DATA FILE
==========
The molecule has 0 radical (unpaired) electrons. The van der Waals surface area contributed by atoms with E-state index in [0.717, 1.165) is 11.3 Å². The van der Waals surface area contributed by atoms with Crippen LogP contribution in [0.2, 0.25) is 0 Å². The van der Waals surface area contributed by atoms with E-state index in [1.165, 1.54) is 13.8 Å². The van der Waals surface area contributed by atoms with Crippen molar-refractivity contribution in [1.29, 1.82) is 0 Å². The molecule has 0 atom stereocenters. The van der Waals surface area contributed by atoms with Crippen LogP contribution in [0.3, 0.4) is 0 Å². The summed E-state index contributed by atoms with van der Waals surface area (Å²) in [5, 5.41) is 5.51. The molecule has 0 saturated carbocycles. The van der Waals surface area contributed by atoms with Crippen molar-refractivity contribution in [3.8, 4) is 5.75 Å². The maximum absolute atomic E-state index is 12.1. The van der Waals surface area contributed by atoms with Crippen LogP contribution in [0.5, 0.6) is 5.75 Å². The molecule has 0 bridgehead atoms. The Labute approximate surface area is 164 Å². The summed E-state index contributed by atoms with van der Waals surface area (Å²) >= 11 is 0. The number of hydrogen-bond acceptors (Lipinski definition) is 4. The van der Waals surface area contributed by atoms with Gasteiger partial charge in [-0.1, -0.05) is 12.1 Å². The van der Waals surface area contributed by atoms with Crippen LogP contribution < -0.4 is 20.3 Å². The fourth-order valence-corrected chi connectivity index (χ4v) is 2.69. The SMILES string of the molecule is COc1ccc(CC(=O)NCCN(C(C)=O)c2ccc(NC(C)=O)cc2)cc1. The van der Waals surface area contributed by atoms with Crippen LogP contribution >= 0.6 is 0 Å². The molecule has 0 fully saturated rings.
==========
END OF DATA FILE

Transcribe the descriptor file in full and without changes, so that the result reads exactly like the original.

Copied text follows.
The molecule has 0 radical (unpaired) electrons. The van der Waals surface area contributed by atoms with E-state index in [0.717, 1.165) is 11.3 Å². The van der Waals surface area contributed by atoms with Crippen LogP contribution in [0.2, 0.25) is 0 Å². The van der Waals surface area contributed by atoms with E-state index in [1.165, 1.54) is 13.8 Å². The van der Waals surface area contributed by atoms with Crippen molar-refractivity contribution in [1.29, 1.82) is 0 Å². The molecule has 0 atom stereocenters. The van der Waals surface area contributed by atoms with Crippen LogP contribution in [0.3, 0.4) is 0 Å². The summed E-state index contributed by atoms with van der Waals surface area (Å²) in [5, 5.41) is 5.51. The molecule has 0 saturated carbocycles. The van der Waals surface area contributed by atoms with Crippen molar-refractivity contribution in [3.8, 4) is 5.75 Å². The maximum absolute atomic E-state index is 12.1. The van der Waals surface area contributed by atoms with Crippen LogP contribution in [0.5, 0.6) is 5.75 Å². The molecule has 0 bridgehead atoms. The Labute approximate surface area is 164 Å². The summed E-state index contributed by atoms with van der Waals surface area (Å²) >= 11 is 0. The number of hydrogen-bond acceptors (Lipinski definition) is 4. The van der Waals surface area contributed by atoms with Gasteiger partial charge in [-0.1, -0.05) is 12.1 Å². The van der Waals surface area contributed by atoms with Crippen LogP contribution < -0.4 is 20.3 Å². The fourth-order valence-corrected chi connectivity index (χ4v) is 2.69. The SMILES string of the molecule is COc1ccc(CC(=O)NCCN(C(C)=O)c2ccc(NC(C)=O)cc2)cc1. The van der Waals surface area contributed by atoms with Crippen LogP contribution >= 0.6 is 0 Å². The molecule has 0 fully saturated rings.